In response to VMware’s reluctant embrace of public cloud infrastructure and decision to collaborate with Azure VMware Solution, it has been constructing a service-irreligious hybrid cloud platform that combines MSPs, edge locations, and enterprise data centers with public clouds.
VMworld 2018 introduced Project Dimension, an SDDC product that is now available from every major cloud provider and many managed service providers.
VMware was constructing a basic infrastructure that could be deployed throughout a business as well as possibly on other IaaS services such as Microsoft Azure and Google Cloud. This would make VMware the industry-standard infrastructure abstraction layer, allowing workload mobility across providers.
VMWare is a virtualization solution provider. In general, they let you build a collection of virtual computers that operate on top of one or more real machines. These virtual computers act similarly to physical machines, allowing you to log in and configure them remotely.
This software is distributed by VMware and may be used by other firms to build their own virtualization systems. Many “cloud” hosting providers use either VMware’s or Microsoft’s HyperV technologies.
While the hardware and much of the networking are virtualized in this situation, you are still in charge of setting, maintaining, and patching the operating system. This is commonly known as infrastructure-as-a-service.
Azure is a comparable Microsoft service but focused on a more restricted platform-as-a-service offering. Microsoft hosts web apps using a set of virtual machines with an additional layer of abstraction.
While Azure recently added the ability to remote directly into the VM, the primary use is to construct and upload Azure-packaged web apps and to let Azure handle all operating-system-level interactions.
Furthermore, Azure can scale-out new server images simply by altering some parameters because Azure has tighter control over the environment and has deliberately limited the VMs to make them stateless.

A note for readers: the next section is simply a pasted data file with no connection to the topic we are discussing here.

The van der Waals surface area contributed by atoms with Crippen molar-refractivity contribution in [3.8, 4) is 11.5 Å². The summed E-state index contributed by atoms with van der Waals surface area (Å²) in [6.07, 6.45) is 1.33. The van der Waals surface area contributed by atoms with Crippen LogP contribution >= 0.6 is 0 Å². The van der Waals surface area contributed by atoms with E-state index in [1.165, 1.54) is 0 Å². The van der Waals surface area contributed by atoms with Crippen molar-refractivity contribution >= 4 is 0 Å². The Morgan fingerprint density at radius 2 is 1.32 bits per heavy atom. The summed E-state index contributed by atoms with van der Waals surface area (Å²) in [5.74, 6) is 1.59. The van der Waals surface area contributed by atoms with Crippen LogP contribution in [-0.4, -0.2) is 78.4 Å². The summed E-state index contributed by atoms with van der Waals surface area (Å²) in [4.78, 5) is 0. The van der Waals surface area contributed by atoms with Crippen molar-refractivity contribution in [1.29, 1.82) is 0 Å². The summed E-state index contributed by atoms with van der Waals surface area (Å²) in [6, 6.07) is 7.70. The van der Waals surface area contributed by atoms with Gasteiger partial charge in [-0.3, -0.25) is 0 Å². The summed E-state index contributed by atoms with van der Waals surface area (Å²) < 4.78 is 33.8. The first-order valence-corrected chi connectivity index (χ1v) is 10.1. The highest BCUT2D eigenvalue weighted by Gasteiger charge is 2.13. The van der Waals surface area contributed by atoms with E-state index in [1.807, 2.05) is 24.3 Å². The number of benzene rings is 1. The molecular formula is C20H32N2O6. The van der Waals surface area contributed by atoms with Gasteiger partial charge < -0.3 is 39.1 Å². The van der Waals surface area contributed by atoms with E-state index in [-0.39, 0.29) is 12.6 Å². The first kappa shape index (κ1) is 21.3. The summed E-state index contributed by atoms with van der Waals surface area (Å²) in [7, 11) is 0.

So it all boils down to how much abstraction you want and how much control you want. For many developers, Azure is perfect since it allows them to focus nearly entirely on creating code without thinking about infrastructure, but in order to have the maximum control over the environments, you may need to go down to a VMWare or HyperV solution.
Customers may leverage their existing VMware expertise and tools while taking advantage of the global Microsoft Azure infrastructure.
The Azure VMware Solution provides a quick path to the cloud by transferring or expanding current VMware workloads from on-premises settings to Azure without the expense, effort, or danger of re-architecting apps or retooling operations.
Create, operate, manage, and protect apps across VMware environments and Microsoft Azure by utilizing well-known and established VMware tools, skills, and procedures.
VMware’s cloud strategy is to provide companies with a standard set of infrastructure services and management tools that can be used across private data centers, edge locations, and different cloud environments.
VMware’s core objective is to reduce disparities between Azure, AWS, and Google Cloud deployments while allowing cloud providers to differentiate based on price, support methods, and higher-level PaaS and SaaS capabilities.
The basic architecture is the same across Azure, AWS, and Google cloud implementations, and it is as follows:
The vRealize Cloud Management interface enables IT teams to mix and match services across all environments. For example, a company may maintain certain old systems on-premises while using VMware Cloud on AWS to access databases that have been transferred to Amazon Aurora and Amazon Redshift.
Additionally, refactored applications can be refactored into container-based micro services by using both Azure VMware Solution and Google Cloud VMware Engine concurrently.